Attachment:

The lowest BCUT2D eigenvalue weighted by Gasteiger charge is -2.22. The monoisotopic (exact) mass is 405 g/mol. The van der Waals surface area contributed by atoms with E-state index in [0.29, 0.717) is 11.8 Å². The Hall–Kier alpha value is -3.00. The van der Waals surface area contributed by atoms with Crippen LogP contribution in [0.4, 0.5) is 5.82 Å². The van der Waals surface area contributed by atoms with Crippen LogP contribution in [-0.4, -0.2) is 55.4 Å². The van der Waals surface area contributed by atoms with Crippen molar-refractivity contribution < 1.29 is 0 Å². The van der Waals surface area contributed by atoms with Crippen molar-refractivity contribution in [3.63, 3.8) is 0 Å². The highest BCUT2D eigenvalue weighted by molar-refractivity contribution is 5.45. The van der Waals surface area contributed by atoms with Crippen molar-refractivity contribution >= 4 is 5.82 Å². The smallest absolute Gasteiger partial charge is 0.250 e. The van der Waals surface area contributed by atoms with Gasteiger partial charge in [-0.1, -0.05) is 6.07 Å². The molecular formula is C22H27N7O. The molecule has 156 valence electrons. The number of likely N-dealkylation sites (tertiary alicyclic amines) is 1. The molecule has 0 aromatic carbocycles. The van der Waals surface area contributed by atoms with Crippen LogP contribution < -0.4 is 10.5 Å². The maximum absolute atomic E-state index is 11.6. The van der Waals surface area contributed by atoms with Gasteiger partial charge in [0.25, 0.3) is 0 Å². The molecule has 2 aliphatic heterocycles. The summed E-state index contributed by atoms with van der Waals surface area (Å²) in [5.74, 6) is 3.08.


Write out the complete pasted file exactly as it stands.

The lowest BCUT2D eigenvalue weighted by Gasteiger charge is -2.22. The monoisotopic (exact) mass is 405 g/mol. The van der Waals surface area contributed by atoms with E-state index in [0.29, 0.717) is 11.8 Å². The Hall–Kier alpha value is -3.00. The van der Waals surface area contributed by atoms with Crippen LogP contribution in [0.4, 0.5) is 5.82 Å². The van der Waals surface area contributed by atoms with Crippen LogP contribution in [-0.4, -0.2) is 55.4 Å². The van der Waals surface area contributed by atoms with Crippen molar-refractivity contribution < 1.29 is 0 Å². The van der Waals surface area contributed by atoms with Crippen molar-refractivity contribution in [3.63, 3.8) is 0 Å². The highest BCUT2D eigenvalue weighted by molar-refractivity contribution is 5.45. The van der Waals surface area contributed by atoms with Crippen molar-refractivity contribution >= 4 is 5.82 Å². The smallest absolute Gasteiger partial charge is 0.250 e. The van der Waals surface area contributed by atoms with Gasteiger partial charge in [-0.1, -0.05) is 6.07 Å². The molecular formula is C22H27N7O. The molecule has 156 valence electrons. The number of likely N-dealkylation sites (tertiary alicyclic amines) is 1. The molecule has 0 aromatic carbocycles. The van der Waals surface area contributed by atoms with Crippen LogP contribution < -0.4 is 10.5 Å². The maximum absolute atomic E-state index is 11.6. The van der Waals surface area contributed by atoms with Gasteiger partial charge in [0.25, 0.3) is 0 Å². The molecule has 2 aliphatic heterocycles. The summed E-state index contributed by atoms with van der Waals surface area (Å²) in [5.74, 6) is 3.08.